Birth: May 24, 1926Profession: Feb. 10, 1956Death: Sept. 9, 2015
Religious of the Sacred Heart Joan Kirby died Wednesday, September 9, 2015 in her community in New York City. Remembered for her inclusivity and generosity of spirit, her life will be celebrated in a Mass of Christian Burial on Thursday, September 17th at 11:00 a.m. at Sacred Heart of Jesus Church, 457 West 51st St. (between 9th & 10th Aves.) in New York City. Burial will be at the Society of the Sacred Heart cemetery at Kenwood at a later date.
Joan Carol Kirby was born in New York City May 24, 1926, the second of four daughters born to Daniel B. and Cecilia K. Kirby. In addition to her parents, she was predeceased by her sisters Betty Wooters and Janet Clark. She is survived by her sister Cecilia (Billie) Mullen, Bronxville, New York, numerous nieces and nephews and her sisters in the Society of the Sacred Heart.
A graduate of the Convent of the Sacred Heart, Maplehurst and Manhattanville College of the Sacred Heart, she entered the Society of the Sacred Heart at Kenwood in Albany, December 8, 1947. She made her first vows at Kenwood in 1950 and her final profession in Rome on February 10, 1956.
Sister Kirby’s first assignment after making her first vows was as head of the lower school at the Convent of the Sacred Heart in Overbrook, Pennsylvania, 1950-55. Following final profession, she studied at the University of Louvain in Belgium, where she earned a licentiate in philosophy. In 1959, she was assigned to Stone Ridge Academy of the Sacred Heart in Washington, D.C., where she taught history and also served as head of the boarding school. In 1963, she became the first headmistress at Stuart Country Day School of the Sacred Heart in Princeton, New Jersey, where she spent four happy years. She was director of students at Newton College of the Sacred Heart, Newton, Massachusetts from 1967-69. In 1969 she became headmistress of the Convent of the Sacred Heart (91st Street) in New York, a position she held until 1981.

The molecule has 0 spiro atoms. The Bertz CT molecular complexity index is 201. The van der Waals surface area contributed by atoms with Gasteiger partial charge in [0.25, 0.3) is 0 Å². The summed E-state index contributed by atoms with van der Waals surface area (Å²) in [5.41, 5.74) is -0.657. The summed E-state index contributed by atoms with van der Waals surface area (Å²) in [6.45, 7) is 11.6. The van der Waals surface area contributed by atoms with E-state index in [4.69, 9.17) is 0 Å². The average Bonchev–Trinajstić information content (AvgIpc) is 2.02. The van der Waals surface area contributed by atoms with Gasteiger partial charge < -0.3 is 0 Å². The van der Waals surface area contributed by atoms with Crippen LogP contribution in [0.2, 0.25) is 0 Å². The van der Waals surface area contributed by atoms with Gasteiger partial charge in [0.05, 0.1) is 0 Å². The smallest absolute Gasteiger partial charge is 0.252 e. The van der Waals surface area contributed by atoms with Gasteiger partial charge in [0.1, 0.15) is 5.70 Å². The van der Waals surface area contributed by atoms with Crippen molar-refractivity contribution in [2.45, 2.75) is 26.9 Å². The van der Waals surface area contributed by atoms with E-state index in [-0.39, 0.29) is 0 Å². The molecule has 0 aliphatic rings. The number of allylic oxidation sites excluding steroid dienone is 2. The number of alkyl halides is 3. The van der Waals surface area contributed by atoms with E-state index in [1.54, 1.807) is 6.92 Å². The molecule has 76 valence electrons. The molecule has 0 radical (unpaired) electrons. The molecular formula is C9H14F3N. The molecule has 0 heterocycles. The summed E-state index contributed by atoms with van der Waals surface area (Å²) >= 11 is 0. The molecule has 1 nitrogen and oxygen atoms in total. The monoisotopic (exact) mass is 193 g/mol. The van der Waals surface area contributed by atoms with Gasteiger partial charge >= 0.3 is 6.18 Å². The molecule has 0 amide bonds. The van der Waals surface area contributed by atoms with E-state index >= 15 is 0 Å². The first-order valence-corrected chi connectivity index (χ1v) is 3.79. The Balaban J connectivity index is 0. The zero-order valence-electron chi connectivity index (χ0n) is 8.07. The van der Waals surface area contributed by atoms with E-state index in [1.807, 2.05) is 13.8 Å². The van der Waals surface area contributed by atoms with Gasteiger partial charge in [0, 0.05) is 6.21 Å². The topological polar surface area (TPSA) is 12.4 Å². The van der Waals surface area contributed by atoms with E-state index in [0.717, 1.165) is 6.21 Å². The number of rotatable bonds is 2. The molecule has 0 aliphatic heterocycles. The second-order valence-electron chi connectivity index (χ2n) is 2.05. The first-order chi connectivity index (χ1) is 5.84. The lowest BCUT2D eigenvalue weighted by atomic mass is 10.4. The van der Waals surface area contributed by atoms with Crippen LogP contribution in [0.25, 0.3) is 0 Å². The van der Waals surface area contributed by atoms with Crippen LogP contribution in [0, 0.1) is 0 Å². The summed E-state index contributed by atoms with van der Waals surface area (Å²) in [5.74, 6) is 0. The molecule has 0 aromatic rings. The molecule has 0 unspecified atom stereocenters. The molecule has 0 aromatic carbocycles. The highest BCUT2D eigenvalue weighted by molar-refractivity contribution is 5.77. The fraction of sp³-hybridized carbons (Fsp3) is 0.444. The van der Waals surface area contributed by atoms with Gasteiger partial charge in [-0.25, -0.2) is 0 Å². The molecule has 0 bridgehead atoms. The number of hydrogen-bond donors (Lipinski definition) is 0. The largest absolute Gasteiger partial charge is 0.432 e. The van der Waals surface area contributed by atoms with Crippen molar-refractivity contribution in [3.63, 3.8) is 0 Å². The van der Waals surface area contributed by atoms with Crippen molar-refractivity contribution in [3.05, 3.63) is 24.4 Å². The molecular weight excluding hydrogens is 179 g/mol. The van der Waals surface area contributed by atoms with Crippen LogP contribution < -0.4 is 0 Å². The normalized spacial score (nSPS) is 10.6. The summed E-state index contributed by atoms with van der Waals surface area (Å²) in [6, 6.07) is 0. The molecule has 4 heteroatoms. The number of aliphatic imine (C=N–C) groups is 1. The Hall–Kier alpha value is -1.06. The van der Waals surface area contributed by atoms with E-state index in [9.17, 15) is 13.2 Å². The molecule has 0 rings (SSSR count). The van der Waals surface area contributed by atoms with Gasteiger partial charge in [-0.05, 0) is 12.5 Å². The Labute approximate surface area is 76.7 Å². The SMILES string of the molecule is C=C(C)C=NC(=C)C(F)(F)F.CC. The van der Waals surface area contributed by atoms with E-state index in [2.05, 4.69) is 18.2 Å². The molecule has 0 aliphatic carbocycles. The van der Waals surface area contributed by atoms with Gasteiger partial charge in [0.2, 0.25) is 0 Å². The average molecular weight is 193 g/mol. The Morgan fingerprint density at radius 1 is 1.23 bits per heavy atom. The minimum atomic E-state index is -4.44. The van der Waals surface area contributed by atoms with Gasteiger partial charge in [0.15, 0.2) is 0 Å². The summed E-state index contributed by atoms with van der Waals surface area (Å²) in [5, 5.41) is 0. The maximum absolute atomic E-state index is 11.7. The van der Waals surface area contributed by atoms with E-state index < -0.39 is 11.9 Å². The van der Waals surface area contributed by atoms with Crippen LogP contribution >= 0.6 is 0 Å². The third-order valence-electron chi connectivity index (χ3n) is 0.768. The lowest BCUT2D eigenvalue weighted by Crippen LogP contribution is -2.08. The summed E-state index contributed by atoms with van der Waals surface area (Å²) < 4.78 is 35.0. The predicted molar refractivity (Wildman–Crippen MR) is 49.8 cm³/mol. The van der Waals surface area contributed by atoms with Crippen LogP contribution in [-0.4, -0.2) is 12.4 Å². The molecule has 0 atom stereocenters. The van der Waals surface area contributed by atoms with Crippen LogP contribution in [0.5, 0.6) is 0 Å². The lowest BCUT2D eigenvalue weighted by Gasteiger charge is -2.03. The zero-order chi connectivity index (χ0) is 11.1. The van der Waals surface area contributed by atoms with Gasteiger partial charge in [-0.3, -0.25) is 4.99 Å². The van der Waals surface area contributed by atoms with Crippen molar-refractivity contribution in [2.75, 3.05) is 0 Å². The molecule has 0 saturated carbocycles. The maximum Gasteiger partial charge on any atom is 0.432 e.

While still working at 91st Street, Sister Kirby joined the newly-formed community on West 49th Street, in the "Hell's Kitchen" neighborhood. In 1981, Sister Kirby began exploring new areas of ministry in this neighborhood. From 1981 to 1984, she served as a housing counselor and director of home ownership for Housing Conservation Coordinators. Broadening her vision, she also served as executive director and president of Homes for the Homeless in New York, 1986-88, and as a member of the Community Planning Board.
In 1994, Sister Kirby found her true passion when she became the director of the Temple of Understanding (TOU) in New York, an interfaith organization affiliated with the United Nations. The TOU works to educate adults and young people across cultures and religion to create understanding and peaceful co-existence. Sister Kirby remained with the Temple of Understanding, first as director, then as its representative to the United Nations, until 2014, when her illness made it necessary for her to retire.
In 2010, the Temple of Understanding presented Sister Kirby with the Interfaith Visionary Lifetime Achievement Award, “for promoting interreligious values at the United Nations, her lifelong commitment to addressing human rights and ecological issues, and her passionate devotion to the development of young leaders.” UN Secretary General BAN Ki-Moon wrote at the time, “We are especially mindful of the special role you have played in advancing the Millennium Development Goals and interfaith and intercultural dialogue, as well as confronting climate change. I am also thankful that you have taken the time to nurture young global citizens from all parts of the world. Your leadership has been exemplary. Your influence profound. I thank you.”
The TOU experience brought Sister Kirby into contact with the world of Buddhism, which had a profound effect on her spirituality for the last twenty years of her life.
Sister Kirby recently wrote, “People ask me why I practice Zen Buddhism. I do so because Buddhism has taught me to stop looking for Jesus 'out there.' For decades I sought to regenerate an inner awareness. I imitated the affections, feelings, attitudes of Jesus, but always as someone, something beyond me – outside – other than me. Buddhism has taught me to stop reaching, looking outside of my inner self … I am Christ. I receive Christ as my food; I have been permeated by the living Jesus. …This prompts me to live in the present moment because this is where God is."
Memorial contributions may be made to the Society of the Sacred Heart, 4120 Forest Park Avenue, St. Louis, MO 63108 or to Encore Community Services, 239 West 49th St., New York, NY 10019.